‘2. BBC management come out in support of Naga, its BAME staff & commitment to diversity 

‘3. All broadcast complaint bodies ECU, Ofcom etc should be represntatively (sic) diverse & transparent.’

Channel 4 News anchor Krishnan Guru-Murthy, left, and comedienne Gina Yashere, right, also gave their support to Ms Munchetty

Former Sky and Channel 5 News presenter Marverine Cole also confirmed she had signed the letter and said it was ‘ridiculous someone calling out racism was reprimanded’

ITV News presenter Charlene White, left, and former CNN journalist Isha Sesay were also among the signatories 

Chinese broadcaster CGTN Digital intrnational editor Marcus Ryder also signed the letter and said the BBC had to change its guidelines 

But veteran broadcasters Andrew Marr and Alastair Stewart have backed the BBC and said TV newsreaders and reporters should not give their own views on topics they cover

But some other high profile broadcasters have supported the BBC and said impartiality is crucial for newsreaders when it comes to informing the public.

ITV presenter Alastair Stewart said: ‘It becomes increasingly difficult for the public to get their heads around what is happening in our politics if supposedly independent TV reporters keep giving us their views rather than the facts. In the ‘papers, it is fine; from broadcasters, it is wrong.’

BBC political presenter Andrew Marr added: ‘I agree with Alastair. Analysis fine, hard questions essential, but our views? Not wanted on voyage.’ 

‘Deeply flawed, illegal and contrary to the spirit of public broadcasting’: BME celebrities’ response to the BBC over its decision to reprimand Naga Munchetty  

Dear BBC

On 16 July 2019, President Trump tweeted that four congresswomen should ‘go back to the totally broken and crime infested places from which they came’. 

All four congresswomen are people of colour, all four are US citizens and only Congresswoman Ilhan Omar was born overseas. 

These comments were widely acknowledged as racist in a broad spectrum of reputable international news outlets, including the Washington Post, New York Times, CNN, MSNBC, Sky News and the Guardian.

On 17 July 2019, Dan Walker, a host on BBC Breakfast, commented that a woman had shared a similar experience of being told to ‘go home’ and that he found that remark ‘telling’. 

Walker added that the person in question had never been told that by the ‘man sitting in the Oval Office’.

Walker asked his co-host Naga Munchetty how she felt, inviting personal commentary.

In response to these remarks, Munchetty shared her own experiences of being told ‘as a woman of colour, to go back to where I came from’ and added, ‘That was embedded in racism. Now, I’m not accusing anyone of anything here, but you know what certain phrases mean.’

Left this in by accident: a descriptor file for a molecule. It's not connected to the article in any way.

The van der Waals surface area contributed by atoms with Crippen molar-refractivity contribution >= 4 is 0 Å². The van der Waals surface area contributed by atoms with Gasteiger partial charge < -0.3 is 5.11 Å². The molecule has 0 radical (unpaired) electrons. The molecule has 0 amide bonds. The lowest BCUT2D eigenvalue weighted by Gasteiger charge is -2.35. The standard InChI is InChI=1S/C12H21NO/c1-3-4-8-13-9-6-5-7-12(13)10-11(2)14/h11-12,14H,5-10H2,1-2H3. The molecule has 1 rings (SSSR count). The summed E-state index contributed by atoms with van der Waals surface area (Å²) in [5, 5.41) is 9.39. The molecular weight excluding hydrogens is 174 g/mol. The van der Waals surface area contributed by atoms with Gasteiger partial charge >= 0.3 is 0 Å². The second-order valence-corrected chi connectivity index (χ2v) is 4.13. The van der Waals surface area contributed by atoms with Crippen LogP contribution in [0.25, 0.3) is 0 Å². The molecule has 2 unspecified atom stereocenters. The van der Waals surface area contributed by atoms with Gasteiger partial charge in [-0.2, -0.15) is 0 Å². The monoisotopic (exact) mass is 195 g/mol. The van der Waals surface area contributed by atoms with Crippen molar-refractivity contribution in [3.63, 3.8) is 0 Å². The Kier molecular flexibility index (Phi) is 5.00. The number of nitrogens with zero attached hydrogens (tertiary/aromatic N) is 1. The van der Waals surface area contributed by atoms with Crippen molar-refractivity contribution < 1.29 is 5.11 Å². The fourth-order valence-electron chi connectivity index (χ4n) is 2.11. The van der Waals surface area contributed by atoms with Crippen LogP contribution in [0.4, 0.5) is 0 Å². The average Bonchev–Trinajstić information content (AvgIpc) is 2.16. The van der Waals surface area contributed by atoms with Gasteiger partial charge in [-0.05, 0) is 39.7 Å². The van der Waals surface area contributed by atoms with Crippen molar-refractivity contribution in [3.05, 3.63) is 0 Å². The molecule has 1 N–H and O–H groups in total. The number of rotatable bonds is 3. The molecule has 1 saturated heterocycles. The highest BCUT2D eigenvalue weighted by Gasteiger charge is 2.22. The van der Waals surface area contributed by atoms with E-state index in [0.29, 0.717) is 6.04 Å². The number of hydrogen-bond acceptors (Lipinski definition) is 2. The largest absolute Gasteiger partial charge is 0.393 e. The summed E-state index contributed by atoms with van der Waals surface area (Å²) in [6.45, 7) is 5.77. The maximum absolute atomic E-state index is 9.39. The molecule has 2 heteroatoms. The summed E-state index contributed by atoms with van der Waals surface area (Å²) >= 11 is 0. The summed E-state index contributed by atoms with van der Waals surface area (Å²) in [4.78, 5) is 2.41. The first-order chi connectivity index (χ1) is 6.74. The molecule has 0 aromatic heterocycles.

When asked by Walker how she felt about Trump’s remarks, she replied ‘furious’. 

‘Absolutely furious and I can imagine lots of people in this country will be feeling absolutely furious a man in that position thinks it’s OK to skirt the lines by using language like that.’

On 25 September, the BBC’s Editorial Complaints Unit (ECU) found Munchetty had breached the corporations guidelines in issuing this remark.

In a clarification of its decision-making, in response to widespread public criticism – including from an unprecedented number of black British entertainment and broadcasting figures – on 26 September it said: ‘[Munchetty] understandably feels strongly on this issue, and there was nothing wrong with her talking about her own experiences of racism. 

However our editorial guidelines do not allow for journalists to then give their opinions about the individual making the remarks or their motives for doing so … and it was for this reason that the complaint was partially upheld. Those judgments are for the audience to make.’

We, the undersigned group of black people who work in the media and broadcasting in the UK, strongly condemn this finding and assert that it amounts to both a misunderstanding of the BBC’s editorial guidelines and a form of racially discriminatory treatment towards BAME people who work on programming.

The BBC’s editorial guidelines allow for ‘professional judgment, rooted in evidence’, and require ‘cultural views in other communities’ to be taken into account. 

The ECU – which we believe does not reflect the diverse cultural views in the BAME communities in the UK – has failed to acknowledge the following:

  • Racism is not a valid opinion on which an ‘impartial’ stance can or should be maintained;
  • For communities and individuals who experience racist abuse – including Munchetty – being expected to treat racist ideas as potentially valid has devastating and maybe illegal consequences for our dignity and ability to work in a professional environment, as well as being contrary to race equality and human rights legislation;